Thursday, March 26, 2015

Biosecurity in a Globalised World: The Adoption of the Revised International Health Regulations – 10 Years On

Biosecurity in a Globalised World: The Adoption of the Revised International Health Regulations – 10 Years On

In 2015 it will be 10 years since the adoption of the revised International Health Regulations (IHR). To mark this important anniversary, QUT’s Australian Centre for Health Law Research is pleased to invite you to Biosecurity in a Globalised World: The Adoption of the Revised International Health Regulations – 10 Years On.
The conference will be hosted by the Australian Centre for Health Law Research at Queensland University of Technology’s Gardens Point campus in Brisbane from 27-28 July 2015.
The conference will provide a forum for scholars and policy makers to discuss and present on the progress achieved through the IHR to date, and the important work yet to be done.
The keynote address will be delivered by Professor Lawrence O. Gostin, Founding O’Neill Chair in Global Health Law, Georgetown University, USA.
Themes to be discussed at the conference include:
  1. Development of IHR core capacities
  2. Regulatory responses
  3. Securitisation of infectious disease outbreaks
  4. Human rights
Papers from all disciplines and areas of expertise are welcome.

For further information please visit

If you have any questions, or require any assistance, please contact us at:

For updates on the conference follow @HealthLawQUT
Official conference hashtag: #IHR2015
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IHR 2015 Conference Organisers

Dissecting the Ethics of Organ Donation - 2nd Annual Islamic Bioethics Workshop

The Initiative on Islam and Medicine’s (II&M) 2nd Annual Islamic Bioethics Workshop, titled “Dissecting the Ethics of Organ Donation,” will be held June 5-7, 2015, at the University of Chicago.

Co-sponsored by the American Islamic College, the 3-day workshop will provide an in-depth conceptual introduction to the field of Islamic bioethics and examine the practical and theological ethics of organ donation in Muslim contexts and from an Islamic perspective. 
A brochure is downloadable here.  

Wednesday, March 25, 2015

Court Orders Hospital to "Treat" Dead Woman - Avila v. ARMC

Following the procedural path set by the Jahi McMath case in 2013, the family of Lisa Avila has obtained a TRO "precluding" Anaheim Regional Medical Center from "removing Lisa Avila from the ventilator or ending any of the current treatment."  

The family is going to get an "independent" exam to confirm the diagnosis of death by neurological criteria.

Tuesday, March 24, 2015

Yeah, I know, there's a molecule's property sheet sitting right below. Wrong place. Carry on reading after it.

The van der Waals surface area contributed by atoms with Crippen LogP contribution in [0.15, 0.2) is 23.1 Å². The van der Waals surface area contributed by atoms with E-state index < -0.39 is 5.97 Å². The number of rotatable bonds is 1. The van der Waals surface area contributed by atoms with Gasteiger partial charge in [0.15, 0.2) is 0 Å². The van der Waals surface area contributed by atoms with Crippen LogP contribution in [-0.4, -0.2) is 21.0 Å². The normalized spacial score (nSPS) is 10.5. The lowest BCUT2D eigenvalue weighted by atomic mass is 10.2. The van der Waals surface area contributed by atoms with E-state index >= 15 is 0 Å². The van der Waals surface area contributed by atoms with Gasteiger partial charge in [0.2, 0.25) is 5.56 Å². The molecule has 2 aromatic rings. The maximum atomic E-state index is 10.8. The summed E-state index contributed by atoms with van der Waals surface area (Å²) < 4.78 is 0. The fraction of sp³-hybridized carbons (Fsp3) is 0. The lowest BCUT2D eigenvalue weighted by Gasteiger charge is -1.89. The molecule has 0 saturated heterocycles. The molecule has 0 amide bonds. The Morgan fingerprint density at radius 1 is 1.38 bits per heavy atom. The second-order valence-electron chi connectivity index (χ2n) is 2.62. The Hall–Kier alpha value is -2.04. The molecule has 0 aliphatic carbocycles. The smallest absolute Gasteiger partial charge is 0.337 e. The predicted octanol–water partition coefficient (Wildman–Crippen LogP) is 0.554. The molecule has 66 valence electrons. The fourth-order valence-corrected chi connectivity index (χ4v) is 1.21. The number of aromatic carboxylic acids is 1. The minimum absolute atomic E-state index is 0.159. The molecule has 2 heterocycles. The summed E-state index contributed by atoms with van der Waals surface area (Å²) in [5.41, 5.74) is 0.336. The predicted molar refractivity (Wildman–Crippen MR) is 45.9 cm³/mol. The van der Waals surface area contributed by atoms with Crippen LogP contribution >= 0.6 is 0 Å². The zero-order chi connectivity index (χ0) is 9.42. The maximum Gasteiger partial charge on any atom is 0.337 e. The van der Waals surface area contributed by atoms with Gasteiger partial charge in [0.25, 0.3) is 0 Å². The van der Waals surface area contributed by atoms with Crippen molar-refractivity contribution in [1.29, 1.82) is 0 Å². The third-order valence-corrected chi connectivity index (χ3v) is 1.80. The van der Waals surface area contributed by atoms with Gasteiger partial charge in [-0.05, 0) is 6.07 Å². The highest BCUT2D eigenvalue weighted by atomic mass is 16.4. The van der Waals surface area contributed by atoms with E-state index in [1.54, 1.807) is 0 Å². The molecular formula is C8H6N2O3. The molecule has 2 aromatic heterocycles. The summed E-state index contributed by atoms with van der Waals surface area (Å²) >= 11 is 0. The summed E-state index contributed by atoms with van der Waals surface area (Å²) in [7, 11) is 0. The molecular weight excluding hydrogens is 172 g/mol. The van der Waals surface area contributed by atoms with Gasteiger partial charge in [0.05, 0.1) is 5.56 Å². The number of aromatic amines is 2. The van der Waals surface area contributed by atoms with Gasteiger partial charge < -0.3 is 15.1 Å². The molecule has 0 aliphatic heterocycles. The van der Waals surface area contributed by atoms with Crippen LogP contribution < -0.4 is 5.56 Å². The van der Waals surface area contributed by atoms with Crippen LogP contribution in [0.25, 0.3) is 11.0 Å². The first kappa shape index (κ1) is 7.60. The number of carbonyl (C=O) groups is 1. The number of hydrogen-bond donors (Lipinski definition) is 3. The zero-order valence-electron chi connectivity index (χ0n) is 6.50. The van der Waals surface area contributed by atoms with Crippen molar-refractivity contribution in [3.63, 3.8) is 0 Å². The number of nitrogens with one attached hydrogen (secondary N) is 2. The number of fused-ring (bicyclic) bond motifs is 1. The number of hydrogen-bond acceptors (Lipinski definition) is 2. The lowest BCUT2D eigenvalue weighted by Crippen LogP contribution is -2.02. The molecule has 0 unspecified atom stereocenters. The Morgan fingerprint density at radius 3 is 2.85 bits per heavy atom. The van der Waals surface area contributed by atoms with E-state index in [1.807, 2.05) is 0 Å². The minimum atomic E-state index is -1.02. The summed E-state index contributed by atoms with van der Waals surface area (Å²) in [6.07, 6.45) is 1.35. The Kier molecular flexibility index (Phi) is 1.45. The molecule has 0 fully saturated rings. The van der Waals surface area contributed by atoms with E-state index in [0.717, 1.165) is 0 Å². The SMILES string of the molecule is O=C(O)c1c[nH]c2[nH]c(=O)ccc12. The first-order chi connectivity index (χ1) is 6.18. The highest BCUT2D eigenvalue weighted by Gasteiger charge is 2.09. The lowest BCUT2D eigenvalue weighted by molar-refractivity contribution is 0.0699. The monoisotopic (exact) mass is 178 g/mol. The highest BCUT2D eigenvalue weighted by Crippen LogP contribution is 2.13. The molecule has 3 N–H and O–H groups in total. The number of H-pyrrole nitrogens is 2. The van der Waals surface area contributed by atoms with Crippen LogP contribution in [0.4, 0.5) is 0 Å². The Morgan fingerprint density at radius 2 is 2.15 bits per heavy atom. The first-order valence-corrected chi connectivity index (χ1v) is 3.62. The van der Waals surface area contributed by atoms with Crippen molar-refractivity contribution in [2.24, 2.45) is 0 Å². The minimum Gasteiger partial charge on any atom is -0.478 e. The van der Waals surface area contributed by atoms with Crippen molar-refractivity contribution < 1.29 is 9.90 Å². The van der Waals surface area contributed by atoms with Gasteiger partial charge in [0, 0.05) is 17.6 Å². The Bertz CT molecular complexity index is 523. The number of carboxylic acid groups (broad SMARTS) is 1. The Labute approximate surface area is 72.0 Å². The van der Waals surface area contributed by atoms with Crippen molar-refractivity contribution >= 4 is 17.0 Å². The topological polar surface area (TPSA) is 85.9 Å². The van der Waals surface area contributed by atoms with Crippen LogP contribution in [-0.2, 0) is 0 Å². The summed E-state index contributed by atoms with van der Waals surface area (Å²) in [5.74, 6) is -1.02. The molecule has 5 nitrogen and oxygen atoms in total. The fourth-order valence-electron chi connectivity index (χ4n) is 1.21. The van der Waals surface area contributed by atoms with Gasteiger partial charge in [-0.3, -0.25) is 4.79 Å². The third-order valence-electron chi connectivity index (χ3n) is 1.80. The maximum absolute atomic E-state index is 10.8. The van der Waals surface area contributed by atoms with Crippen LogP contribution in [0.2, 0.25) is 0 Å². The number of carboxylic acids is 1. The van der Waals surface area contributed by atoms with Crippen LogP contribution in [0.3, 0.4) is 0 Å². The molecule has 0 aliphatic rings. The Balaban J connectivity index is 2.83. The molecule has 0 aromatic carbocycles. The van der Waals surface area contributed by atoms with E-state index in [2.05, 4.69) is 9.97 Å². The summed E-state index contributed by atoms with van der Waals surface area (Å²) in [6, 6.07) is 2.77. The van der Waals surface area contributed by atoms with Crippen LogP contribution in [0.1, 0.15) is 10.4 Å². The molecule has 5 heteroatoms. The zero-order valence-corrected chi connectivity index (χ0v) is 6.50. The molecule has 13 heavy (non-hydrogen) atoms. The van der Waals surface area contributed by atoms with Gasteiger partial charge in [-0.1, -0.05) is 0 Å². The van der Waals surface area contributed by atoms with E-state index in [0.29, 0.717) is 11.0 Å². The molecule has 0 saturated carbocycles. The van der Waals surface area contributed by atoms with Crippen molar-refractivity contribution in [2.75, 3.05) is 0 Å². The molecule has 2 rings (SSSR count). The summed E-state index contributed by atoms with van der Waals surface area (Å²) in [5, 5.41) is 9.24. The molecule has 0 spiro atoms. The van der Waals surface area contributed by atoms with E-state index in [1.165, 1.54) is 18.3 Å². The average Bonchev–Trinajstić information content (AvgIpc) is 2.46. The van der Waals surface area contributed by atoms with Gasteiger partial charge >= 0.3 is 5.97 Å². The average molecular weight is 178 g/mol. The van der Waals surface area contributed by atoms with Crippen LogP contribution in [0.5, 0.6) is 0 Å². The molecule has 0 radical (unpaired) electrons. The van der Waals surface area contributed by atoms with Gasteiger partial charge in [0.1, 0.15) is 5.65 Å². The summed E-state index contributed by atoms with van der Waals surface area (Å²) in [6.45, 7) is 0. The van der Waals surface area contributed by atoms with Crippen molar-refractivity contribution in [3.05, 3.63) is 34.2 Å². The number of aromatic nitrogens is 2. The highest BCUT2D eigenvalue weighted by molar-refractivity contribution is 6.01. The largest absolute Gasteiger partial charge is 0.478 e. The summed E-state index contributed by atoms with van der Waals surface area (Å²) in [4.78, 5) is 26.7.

Medical Futility Lawsuit Proceeds against Yale - Marsala v. Yale New Haven Hospital

In 2008, I reviewed all the medical futility lawsuits that I could find.  I looked at both ex ante cases (for injunctions) and ex post cases (for damages).  With respect to the ex post cases, I concluded that the single most successful theory has been for emotional distress (IIED or NIED).

Consistent with my findings, in late 2013, the Connecticut  Superior Court denied Yale New Haven Hospital's motion to dismiss an intentional infliction of emotional distress (IIED) claim brought by the family of Helen Marsala.  (I blogged about this case almost exactly a year ago, when I spoke at Yale.)

In Marsala v. Yale, the family alleges that clinicians removed Helen's ventilator without consent and over their objections.  The court ruled that a jury could find that "terminating a patient's life support with an awareness of her contrary wishes constitutes unacceptable behavior and would readily be considered extreme and outrageous."

But while the family defeated Yale's motion to dismiss, it could not defeat Yale's motion for summary judgment.  Connecticut law apparently does not support "bystander" IIED claims.  This week, Yale successfully moved for summary judgment' on the IIED claim.  The case is still proceeding on a number of other counts.

California Lawsuit for Not Honoring POLST

The family of Mary Virginia Schuller has just filed a lawsuit in Los Angeles Superior Court against a long term care facility for, among other things, failing to honor her June 2014 POLST.  

Administratively, CMS has already concluded that the facility violated Ms. Schuller's rigths under Medicare/Medicaid Conditions of Participation.  The civil damages claims are for:


AALS Section on Disability Law Call for Papers/Presentations for 2016 Annual Meeting